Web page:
President Trump cancels Eagles' White House visit

- A day after scrubbing a White House visit by the Super Bowl champion Philadelphia Eagles, President Donald Trump appeared to challenge part of a new NFL policy that allows players who want to protest during the national anthem to do so in the locker room. 

The policy requires players to stand for the anthem if they are on the field. Trump had praised the policy after the NFL announced it.

Digging deeper into a culture war that he's repeatedly stoked, Trump tweeted Tuesday: "Honoring America! NFL, no escaping to Locker Rooms!"

Instead of hailing Eagles players for their work on the field and in the community, the White House is staging a "Celebration of America" featuring music provided by U.S. military bands and choruses. 

"We will proudly be playing the National Anthem and other wonderful music celebrating our Country today at 3 P.M., The White House, with the United States Marine Band and the United States Army Chorus. Honoring America! NFL, no escaping to Locker Rooms!" Trump tweeted. 

In a separate tweet, he named the championship teams that have come to the White House during his presidency, including the Houston Astros, Pittsburgh Penguins, New England Patriots and college sports teams.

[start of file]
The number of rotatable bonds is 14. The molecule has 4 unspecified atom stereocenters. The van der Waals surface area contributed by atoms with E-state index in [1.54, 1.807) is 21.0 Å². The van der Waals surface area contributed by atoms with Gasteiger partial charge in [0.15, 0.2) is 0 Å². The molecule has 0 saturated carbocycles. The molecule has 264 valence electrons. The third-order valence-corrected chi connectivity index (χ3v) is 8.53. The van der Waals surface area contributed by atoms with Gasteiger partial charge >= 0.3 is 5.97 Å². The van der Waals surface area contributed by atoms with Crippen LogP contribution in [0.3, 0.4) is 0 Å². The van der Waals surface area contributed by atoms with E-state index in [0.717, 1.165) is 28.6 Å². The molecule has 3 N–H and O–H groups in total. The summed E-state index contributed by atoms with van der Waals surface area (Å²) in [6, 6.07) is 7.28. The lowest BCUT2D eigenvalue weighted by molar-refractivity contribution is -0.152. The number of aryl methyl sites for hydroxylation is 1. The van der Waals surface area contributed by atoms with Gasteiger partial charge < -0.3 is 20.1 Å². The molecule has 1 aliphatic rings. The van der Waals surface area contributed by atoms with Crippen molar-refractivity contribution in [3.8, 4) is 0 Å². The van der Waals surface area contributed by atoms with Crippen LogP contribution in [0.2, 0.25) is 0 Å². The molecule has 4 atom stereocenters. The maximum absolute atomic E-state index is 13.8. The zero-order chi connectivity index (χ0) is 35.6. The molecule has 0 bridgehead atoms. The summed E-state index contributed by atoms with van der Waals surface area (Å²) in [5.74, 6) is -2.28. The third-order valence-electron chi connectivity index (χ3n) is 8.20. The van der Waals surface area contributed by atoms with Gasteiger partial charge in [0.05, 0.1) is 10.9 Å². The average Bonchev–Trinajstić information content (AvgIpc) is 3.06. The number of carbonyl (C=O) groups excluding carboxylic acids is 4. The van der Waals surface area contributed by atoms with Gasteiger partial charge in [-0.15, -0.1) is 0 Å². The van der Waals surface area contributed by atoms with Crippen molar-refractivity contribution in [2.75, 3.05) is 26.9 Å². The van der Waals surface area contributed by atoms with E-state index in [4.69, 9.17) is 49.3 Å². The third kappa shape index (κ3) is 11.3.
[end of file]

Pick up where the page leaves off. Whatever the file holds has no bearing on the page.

The announcement was the latest signal that tensions remain high around the NFL protests that began in 2016 when San Francisco 49ers quarterback Colin Kaepernick began silently kneeling on the sidelines while the anthem played. Kaepernick's protest was an effort to raise awareness around systemic racism and, specifically, the killing of black men by police.

Trump said in a statement Monday that some Eagles players "disagree with their President because he insists that they proudly stand for the National Anthem, hand on heart, in honor of the great men and women of our military and the people of our country."

He said the team wanted to send a smaller delegation Tuesday, but "the 1,000 fans planning to attend the event deserve better."

None of the Eagles took a knee during the anthem in 2017.

The Philadelphia Eagles tweeted the following after the announcement Monday night:

Wide receiver Torrey Smith, who said previously that he planned to skip the visit, responded with a series of tweets.

"So many lies," he wrote, adding, "Not many people were going to go."